Determine how much risk—or upside—you’ll have from channel shifts. We use the term “gravitational math.” If all the current trends continue for ﬁve years, doing nothing will result in inevitable downward pressure on share, growth and margin for most bigger consumer goods companies. Why? They already have lower shares and margins in faster-growing channels and will inceasingly face the share implications of shifts to private label and fresh food in traditional channels. So before setting a plan to respond, it’s best to invest in understanding your company’s future channel exposure. How much of your retail shelf space could you lose? How much incremental consumer spending can you realistically expect to capture, and what do you need to achieve in terms of share gains to hit your targets? All of this requires a brutally honest assessment of the business—evaluating it as a private equity fund would, while understanding your speciﬁc category dynamics.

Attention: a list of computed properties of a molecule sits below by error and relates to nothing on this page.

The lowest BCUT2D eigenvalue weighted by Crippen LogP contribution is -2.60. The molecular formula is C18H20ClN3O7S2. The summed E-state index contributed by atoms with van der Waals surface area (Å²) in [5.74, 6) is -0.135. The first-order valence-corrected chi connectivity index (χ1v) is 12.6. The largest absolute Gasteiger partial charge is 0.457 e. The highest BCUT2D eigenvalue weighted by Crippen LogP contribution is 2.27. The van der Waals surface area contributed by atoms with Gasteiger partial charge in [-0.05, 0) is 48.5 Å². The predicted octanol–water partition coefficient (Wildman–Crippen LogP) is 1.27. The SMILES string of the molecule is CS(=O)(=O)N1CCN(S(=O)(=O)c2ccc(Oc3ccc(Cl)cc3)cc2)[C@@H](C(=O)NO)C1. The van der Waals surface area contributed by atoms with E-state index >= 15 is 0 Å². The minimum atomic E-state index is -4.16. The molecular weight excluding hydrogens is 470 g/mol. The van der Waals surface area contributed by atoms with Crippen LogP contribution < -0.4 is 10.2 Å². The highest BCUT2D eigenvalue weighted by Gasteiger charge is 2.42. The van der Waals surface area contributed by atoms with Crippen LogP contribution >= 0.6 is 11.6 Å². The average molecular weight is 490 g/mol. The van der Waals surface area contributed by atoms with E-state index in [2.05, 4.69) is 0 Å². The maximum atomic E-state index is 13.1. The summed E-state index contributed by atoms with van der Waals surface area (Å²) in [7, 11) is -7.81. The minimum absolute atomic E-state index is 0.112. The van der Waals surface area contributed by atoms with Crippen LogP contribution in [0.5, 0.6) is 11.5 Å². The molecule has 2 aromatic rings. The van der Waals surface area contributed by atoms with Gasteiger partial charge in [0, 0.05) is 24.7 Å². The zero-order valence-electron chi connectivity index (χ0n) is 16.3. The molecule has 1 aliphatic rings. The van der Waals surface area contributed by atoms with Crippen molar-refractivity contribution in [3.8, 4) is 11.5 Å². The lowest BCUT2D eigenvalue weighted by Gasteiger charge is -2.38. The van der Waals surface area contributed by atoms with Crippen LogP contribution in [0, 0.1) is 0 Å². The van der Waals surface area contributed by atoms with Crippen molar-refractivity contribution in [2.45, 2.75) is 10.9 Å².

Decide where you should strategically focus to win. In traditional channels, identify retailers that know how to defend themselves—those that will emerge as leaders—and dramatically reduce your costs to serve them. When it comes to new channels, carefully weigh the opportunities and risks. For example, in e-commerce, should you partner with pure plays, sell directly to consumers or neither? Should you play in channels like deep discount, which could affect your brand image and your ability to maintain pricing and margins across the board?